I like mysteries with food. In fact, Joanne Fluke’s Hannah Swenson series is a go to for cookie recipes for me. There’s even a cookbook, which I own and have given as gifts.  Her Highlander Cookie Bar recipe is one of my go-tos when I need to impress. (Shortbread on the bottom, brownies on top. Oh. My.)

Several of the Wickeds have series that include recipes. In my Clock Shop series, there was a natural fit if I featured recipes from the Sleeping Latte. But, then I learned some of the “rules”. The recipe needs to be original. And, since I know I try them on occasion, they need to taste good. I bake, and cook, but I couldn’t take the pressure.

For my Theater Cop series, a food tie in doesn’t really work as well. Though, I did mention cinnamon and sugar french fries with a cream cheese frosting dip that I thought sounded pretty interesting in book 2, which will be out next September. I totally made them up, so the recipe isn’t in the book.

I am writing a new series (stay tuned), and I’m not sure if I’m going to have recipes. But I do find myself mentioning food a lot, just in case. I plan to have the nieces help me develop a couple to see if I can pull it off. We’ll see how it goes.

Today, my question for you dear readers, do you like cozies with recipes? Do you try them? Trust them? Should I try and pull this off? Let me know in the comments!

Of Clocks and Time

My grandmother's clockI love writing the Clock Shop series. I am in the middle of a blog tour for Chime and Punishment, and I’ve been gathering stories from people about clocks and watches that mean something to them. It is very rare that the meaning is because of monetary value. Usually it is because of connections. I have a clock that my grandmother left to me. It is electric, and from the 50’s. Not worth much money, but worth the world to me.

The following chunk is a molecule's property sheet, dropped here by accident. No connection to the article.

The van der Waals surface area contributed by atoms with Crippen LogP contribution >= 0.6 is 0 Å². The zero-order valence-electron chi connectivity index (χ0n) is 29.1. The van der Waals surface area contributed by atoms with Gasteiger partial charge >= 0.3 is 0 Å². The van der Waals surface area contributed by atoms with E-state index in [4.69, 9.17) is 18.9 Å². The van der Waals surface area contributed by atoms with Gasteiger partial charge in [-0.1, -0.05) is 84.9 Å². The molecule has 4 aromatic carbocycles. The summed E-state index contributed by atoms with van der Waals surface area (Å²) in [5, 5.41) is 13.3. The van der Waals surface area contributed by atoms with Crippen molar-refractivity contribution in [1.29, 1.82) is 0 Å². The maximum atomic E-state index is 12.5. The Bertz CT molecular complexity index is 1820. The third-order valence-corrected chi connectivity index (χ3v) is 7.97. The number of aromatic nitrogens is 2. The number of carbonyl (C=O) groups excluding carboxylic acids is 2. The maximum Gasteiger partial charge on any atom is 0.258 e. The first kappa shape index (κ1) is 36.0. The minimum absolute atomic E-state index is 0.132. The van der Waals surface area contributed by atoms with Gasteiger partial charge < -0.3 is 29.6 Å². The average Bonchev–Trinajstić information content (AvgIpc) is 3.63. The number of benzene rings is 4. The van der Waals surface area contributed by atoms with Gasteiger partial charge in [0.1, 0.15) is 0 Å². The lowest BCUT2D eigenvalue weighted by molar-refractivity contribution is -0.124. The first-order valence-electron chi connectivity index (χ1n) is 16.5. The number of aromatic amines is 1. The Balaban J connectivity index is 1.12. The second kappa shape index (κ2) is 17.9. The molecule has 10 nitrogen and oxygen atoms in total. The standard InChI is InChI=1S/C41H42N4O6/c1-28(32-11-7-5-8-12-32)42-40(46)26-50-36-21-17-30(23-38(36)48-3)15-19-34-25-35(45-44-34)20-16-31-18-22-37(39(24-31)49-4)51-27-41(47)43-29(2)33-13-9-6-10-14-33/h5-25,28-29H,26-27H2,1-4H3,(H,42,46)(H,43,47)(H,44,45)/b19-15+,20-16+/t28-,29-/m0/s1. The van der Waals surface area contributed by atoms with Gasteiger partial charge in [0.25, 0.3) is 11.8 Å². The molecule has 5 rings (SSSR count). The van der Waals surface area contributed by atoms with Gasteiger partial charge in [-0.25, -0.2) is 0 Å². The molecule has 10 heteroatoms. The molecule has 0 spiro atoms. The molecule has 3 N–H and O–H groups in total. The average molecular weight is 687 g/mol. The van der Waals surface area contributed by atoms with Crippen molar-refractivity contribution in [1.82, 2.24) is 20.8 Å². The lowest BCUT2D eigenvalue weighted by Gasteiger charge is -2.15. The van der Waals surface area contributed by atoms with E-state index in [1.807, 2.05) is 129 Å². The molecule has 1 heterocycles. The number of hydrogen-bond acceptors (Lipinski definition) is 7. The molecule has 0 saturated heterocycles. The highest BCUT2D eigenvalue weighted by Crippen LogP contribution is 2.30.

I’ve also adored the research I’ve done for the books. The research for Chime and Punishment was particularly fun, since it required a field trip to a real clock tower, with a real clockmaker, the ever patient David Roberts of the Clockfolk of New England. I thought I’d share some of those field trip photos here.

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I’m on vacation today, so it will be a couple of days before I get to respond to your comments. But do let me know, is there a clock or watch you love in your life?

Of Cats and Cafés

Dianne Mossor you are the winner of the books and tote bag! Watch for an email — Julie and Liz will need your contact information!

Today we are wicked happy to continue celebrating the release of Chime and Punishment by Julianne Holmes, aka Julie Hennrikus and Cat About Town by Cate Conte, aka Liz Mugavero. If you leave a comment you have a chance to Win a copy of Chime and Punishment, Cat About Town, and a cute cat bag!

Chime and Punishment is the third book in the Clock Shop Mystery series. Here’s a little about the book: Years ago, the serenity of picturesque Orchard, Massachusetts, was shattered by a fire that destroyed the town’s beloved clock tower. Ruth inherited the dream of repairing it from her late grandfather. Now that she’s returned home to run his clock shop, the Cog & Sprocket, she’s determined to make it happen, despite wrenches that are being thrown into the works by her least favorite person, town manager Kim Gray.

A crowd of residents and visitors are excited to see the progress of the tower at a fund-raiser for the campaign, until Kim is found crushed under the tower’s bell, putting an end to all the fun. The list of suspects is so long it could be read around the clock, and it includes some of Ruth’s nearest and dearest. Time’s a-wastin’ as Ruth tries to solve another murder in her beloved Orchard while keeping the gears clicking on her dream project.